tv CBS Evening News With Scott Pelley CBS July 11, 2016 5:30pm-6:01pm PDT
captioning sponsored by cbs >> pelley: three more officers shot. this time it's at a courthouse in michigan. also tonight, a dallas surgeon's plea for peace. >> black men dying, being forgotten, people retaliating against people who are sworn to defend us. we have to come together and end all this. >> pelley: the dallas police chief defends using a robot to kill the gunman. >> he was asking us how many did he get and he was telling us how many more he wanted to kill. >> pelley: and a video game comes to life. >> this is the most walking i've done all summer. this is the "cbs evening news" with scott pelley.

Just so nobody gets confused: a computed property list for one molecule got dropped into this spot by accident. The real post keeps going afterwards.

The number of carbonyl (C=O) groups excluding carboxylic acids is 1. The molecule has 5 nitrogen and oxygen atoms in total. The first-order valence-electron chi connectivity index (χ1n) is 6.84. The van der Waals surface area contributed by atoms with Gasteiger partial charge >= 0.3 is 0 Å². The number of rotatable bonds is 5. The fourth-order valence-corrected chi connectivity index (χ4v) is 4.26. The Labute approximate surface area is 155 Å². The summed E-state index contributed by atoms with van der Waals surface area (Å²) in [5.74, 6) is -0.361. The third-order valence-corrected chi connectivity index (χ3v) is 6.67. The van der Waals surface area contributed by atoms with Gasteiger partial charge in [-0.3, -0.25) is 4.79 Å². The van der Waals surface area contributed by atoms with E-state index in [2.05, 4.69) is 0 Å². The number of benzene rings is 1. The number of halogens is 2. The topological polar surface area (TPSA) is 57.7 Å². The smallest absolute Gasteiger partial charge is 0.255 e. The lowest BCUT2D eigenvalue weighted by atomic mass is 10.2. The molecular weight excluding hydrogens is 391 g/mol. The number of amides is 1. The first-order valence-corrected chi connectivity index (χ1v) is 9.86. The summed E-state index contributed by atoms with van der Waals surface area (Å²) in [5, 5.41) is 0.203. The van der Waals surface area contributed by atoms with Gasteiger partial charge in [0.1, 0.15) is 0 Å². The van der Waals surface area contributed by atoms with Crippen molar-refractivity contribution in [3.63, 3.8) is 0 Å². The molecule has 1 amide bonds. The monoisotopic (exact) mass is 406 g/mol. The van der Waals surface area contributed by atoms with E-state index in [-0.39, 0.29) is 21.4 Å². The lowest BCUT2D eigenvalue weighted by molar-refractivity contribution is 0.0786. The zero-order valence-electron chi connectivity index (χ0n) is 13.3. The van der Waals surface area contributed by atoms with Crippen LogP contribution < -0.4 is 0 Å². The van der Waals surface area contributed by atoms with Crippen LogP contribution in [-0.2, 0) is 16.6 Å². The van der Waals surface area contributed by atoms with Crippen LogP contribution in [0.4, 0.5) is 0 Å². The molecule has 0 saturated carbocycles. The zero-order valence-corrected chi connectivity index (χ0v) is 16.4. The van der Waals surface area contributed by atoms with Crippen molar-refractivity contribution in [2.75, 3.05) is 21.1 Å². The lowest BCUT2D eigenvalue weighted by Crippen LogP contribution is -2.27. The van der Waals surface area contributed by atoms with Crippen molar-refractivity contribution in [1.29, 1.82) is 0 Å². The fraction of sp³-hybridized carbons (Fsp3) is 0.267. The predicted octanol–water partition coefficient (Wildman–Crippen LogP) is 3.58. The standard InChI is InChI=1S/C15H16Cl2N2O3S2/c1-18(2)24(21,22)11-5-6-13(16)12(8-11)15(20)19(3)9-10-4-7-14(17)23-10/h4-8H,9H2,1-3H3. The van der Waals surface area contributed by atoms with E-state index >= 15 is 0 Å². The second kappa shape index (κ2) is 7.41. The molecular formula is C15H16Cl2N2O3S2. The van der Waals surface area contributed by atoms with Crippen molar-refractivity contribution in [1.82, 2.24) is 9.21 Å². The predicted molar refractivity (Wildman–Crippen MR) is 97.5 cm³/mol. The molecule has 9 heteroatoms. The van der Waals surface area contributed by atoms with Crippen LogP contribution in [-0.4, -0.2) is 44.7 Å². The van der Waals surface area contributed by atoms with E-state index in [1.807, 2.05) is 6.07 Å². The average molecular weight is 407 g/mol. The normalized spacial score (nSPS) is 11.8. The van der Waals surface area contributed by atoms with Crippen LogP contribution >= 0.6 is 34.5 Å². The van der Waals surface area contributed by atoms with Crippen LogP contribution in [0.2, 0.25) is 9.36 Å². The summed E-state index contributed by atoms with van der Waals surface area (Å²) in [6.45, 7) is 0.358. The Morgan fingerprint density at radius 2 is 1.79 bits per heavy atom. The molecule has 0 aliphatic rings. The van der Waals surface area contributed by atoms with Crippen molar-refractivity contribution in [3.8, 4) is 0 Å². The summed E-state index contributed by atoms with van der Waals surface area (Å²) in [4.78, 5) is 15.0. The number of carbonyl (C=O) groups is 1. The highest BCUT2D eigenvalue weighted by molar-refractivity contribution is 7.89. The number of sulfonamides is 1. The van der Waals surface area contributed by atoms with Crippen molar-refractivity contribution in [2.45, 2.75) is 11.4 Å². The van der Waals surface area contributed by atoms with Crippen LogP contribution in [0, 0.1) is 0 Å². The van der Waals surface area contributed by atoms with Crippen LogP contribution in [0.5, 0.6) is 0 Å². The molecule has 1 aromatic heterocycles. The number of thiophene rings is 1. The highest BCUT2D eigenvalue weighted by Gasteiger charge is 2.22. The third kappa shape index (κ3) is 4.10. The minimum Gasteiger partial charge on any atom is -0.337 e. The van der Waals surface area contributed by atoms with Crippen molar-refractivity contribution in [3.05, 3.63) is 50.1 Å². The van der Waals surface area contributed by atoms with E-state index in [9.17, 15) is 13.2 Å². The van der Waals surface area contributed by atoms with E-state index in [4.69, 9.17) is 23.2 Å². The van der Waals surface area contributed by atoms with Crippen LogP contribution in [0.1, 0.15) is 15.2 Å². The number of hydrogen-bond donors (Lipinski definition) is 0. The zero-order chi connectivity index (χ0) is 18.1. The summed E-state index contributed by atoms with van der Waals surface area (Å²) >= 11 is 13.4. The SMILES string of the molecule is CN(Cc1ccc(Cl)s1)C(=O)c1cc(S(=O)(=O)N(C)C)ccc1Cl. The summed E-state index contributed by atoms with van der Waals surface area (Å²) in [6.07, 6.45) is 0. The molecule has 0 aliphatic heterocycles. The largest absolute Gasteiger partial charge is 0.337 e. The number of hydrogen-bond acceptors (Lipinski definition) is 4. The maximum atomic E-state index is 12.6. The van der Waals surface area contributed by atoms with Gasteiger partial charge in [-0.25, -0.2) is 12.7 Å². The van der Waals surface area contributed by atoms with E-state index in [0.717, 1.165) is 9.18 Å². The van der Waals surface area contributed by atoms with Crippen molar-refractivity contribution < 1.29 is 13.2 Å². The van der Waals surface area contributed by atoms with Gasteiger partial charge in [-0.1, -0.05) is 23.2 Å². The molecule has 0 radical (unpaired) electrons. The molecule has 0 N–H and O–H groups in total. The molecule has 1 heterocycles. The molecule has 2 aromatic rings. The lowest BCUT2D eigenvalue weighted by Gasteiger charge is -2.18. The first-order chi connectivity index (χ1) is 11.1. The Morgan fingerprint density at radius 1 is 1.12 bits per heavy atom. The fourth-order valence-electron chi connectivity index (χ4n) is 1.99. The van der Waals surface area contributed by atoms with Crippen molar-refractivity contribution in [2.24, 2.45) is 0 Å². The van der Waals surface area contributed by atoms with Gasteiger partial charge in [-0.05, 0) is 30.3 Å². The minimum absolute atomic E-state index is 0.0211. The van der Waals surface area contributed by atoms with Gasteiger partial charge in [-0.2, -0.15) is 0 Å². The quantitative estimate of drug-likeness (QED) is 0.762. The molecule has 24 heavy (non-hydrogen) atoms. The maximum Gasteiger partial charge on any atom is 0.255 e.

>> pelley: this is our western edition. three more law enforcement officers have been shot today, this time at a courthouse in southwestern michigan. two are dead. the shooter has been killed as well. mai martinez of our cbs chicago station wbbm has the latest. >> reporter: the shooting started in the middle of the afternoon at the berrien county courthouse about 100 miles northeast of chicago. sheriff paul bailey broke the grim news. >> about 2:25 we had a disturbance on the third floor of the courthouse. a person has shot two bailiffs. they are both deceased. >> reporter: just four days after the dallas shootings, the country's nerves scraped raw, at least two more law enforcement officers were dead and another was fighting for his life. a county official says this time the shooter was an inmate being taken to the county jail when he grabbed the bailiff's gun and started shooting.